Memminger Pens A Witty New Novel
“It was one of those typically blustery mornings in late August when rain squalls march across Kaneohe Bay from the eastern ocean, one after the other like soggy invading battalions. I was in the day cabin of the Travis McGee, nursing along my first meal of the day, which I had come to refer to as Honey Bunches of Budweiser because it sounded healthier than ‘swigging beer for breakfast.'”
Thus begins the breezy, witty and hilarious first novel by Charley Memminger, Hawaii’s local boy making a big splash on the national scene with the publication of Aloha, Lady Blue.
I read the book and I have to be honest: It’s darn good. Memminger is a former crime reporter turned humor columnist turned scriptwriter turned novelist. He draws from his deep local roots and experiences to etch characters who are colorful, unforgettable and bitingly authentic.
As you probably guessed from the opening salvo, Memminger pays tribute to (but doesn’t copy) one of his primary influences, the John D. MacDonald Travis McGee series (I read them all and loved them).
I recently sat down with Memminger at Kaneohe Yacht Club, which he’s renamed the Bayview Yacht Club in his book, home of heroic yet comically flawed hero Stryker McBride.
JM: Your book really captures Hawaii perfectly. Unlike so many books set in Hawaii, Aloha, Lady Blue didn’t make me cringe. I didn’t cringe at the story, at fake Hawaiian names, fake locations or fake pidgin …
CM: I didn’t want any clichés; I didn’t want that for this book. If I hit a cliché, then I tried to turn it upside down. I wanted it to have a comic element, even though it’s kind of a dark story in the end. So, yeah, you have characters with weird names. But weird names are part of Hawaii. We know that.
JM: But they’re not condescendingly weird.
CM: Right, but my publisher didn’t understand. It’s not condescending, that’s just what their names are. You know, you have a Bumpy Kanahele, or you have a Chinky Mahoe. These are their names. So I have a Tiny Maunakea and Aunty Kealoha.
JM: You based characters on real people …
CM: I did a couple things. I tried to base some characters on real people whom I knew, because it’s easier to write and it comes off more authentic to the reader, I think, when they sense that there’s some realism here. So I knew Ronnie Ching, the hit man. He was a 300-pound hit man and he killed prosecutor Charles Marsland’s son. And he blew a guy off the barstool at the Brass Door Lounge on Kapiolani Boulevard in broad daylight.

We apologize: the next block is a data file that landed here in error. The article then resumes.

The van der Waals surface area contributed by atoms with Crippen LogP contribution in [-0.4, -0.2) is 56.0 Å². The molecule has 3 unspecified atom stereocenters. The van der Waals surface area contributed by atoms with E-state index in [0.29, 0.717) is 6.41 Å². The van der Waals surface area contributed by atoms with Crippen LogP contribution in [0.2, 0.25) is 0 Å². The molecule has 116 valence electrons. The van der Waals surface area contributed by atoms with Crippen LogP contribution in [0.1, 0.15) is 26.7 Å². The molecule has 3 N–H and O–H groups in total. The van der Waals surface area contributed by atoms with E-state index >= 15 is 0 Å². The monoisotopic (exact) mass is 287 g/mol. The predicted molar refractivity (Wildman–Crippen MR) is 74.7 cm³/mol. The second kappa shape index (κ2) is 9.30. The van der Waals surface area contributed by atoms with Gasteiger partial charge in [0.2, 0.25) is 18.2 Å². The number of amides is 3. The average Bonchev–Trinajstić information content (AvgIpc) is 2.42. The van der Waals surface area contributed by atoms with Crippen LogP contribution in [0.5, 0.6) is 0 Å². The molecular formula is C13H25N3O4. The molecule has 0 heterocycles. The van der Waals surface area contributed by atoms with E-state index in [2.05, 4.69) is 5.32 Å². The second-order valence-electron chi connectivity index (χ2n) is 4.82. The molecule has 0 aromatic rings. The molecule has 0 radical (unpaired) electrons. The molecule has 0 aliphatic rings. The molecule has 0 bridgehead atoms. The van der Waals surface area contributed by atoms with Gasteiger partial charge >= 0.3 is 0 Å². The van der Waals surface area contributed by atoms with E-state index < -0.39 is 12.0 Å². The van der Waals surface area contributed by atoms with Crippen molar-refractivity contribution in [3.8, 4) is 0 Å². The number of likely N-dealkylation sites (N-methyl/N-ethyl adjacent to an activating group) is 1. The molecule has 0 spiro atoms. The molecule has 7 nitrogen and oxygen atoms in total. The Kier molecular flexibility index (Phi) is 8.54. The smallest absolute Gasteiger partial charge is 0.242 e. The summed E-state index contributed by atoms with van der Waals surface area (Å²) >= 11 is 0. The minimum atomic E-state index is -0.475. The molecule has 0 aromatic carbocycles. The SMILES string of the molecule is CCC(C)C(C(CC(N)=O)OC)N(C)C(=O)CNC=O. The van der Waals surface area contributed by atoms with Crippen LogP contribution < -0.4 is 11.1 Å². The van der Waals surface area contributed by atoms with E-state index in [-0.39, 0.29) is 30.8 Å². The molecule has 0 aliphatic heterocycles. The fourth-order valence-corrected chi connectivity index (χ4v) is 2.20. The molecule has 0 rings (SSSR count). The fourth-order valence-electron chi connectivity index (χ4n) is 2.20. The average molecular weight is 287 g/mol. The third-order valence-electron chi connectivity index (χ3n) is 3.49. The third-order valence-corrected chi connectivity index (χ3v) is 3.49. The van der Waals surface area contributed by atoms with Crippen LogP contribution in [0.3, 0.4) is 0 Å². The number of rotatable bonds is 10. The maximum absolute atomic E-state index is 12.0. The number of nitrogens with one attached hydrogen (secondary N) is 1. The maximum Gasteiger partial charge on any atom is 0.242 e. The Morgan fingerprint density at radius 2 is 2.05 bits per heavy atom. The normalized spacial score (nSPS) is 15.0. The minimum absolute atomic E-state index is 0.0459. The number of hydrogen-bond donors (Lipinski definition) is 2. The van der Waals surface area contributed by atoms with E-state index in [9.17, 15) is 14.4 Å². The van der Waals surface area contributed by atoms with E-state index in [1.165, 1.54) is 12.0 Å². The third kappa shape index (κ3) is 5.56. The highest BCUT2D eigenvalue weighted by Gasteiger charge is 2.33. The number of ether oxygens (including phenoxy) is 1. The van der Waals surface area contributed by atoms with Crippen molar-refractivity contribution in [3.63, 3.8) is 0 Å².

He eventually pleaded guilty to four murders. I met him. He asked to speak to me before he went to prison … and he told me things that never came out: how he killed his first person, where he buried him, where he liked to bury them …
JM: That’s all in your book.
CM: It’s in the book. Tiny Maunakea – the name matches the character. He’s this huge guy, the hit man. I didn’t want any clearly good guys and clearly bad guys.
JM: But that’s life.
CM: Right. So Stryker does some things that aren’t that good. And he hangs out with bad guys. And my publisher said, you can’t have your hero hanging out with a hit man. And I said, it’s a small island. That’s what happens.
JM: When you write about people you know, how do you know you’re not going to tick some people off?
CH: I was a humor columnist for 10 years. I pissed a lot of people off. You can’t worry about that. I mean, come on.
JM: If everybody likes you, you’re doing something wrong.
CM: Right. And writing a humor column doesn’t mean you’re a comedian. You’re dealing with really serious issues a lot of the time.
I covered organized crime for a long time. I covered federal, state courts, all the federal agencies and stuff. I really didn’t get a serious death threat until I started writing a humor column. I wrote a column on mopeds, making fun of them, and so I received this note. He threatened to blow me away with a .357 Magnum – for making fun of mopeds. I dealt with hit men and everything and I never got a threat. They were gentlemen! (laughs) I mean, they would kill you if they were paid to, but other than that, they were gentlemen.
Aloha, Lady Blue is available in bookstores and online. I know you’ll like it. I did.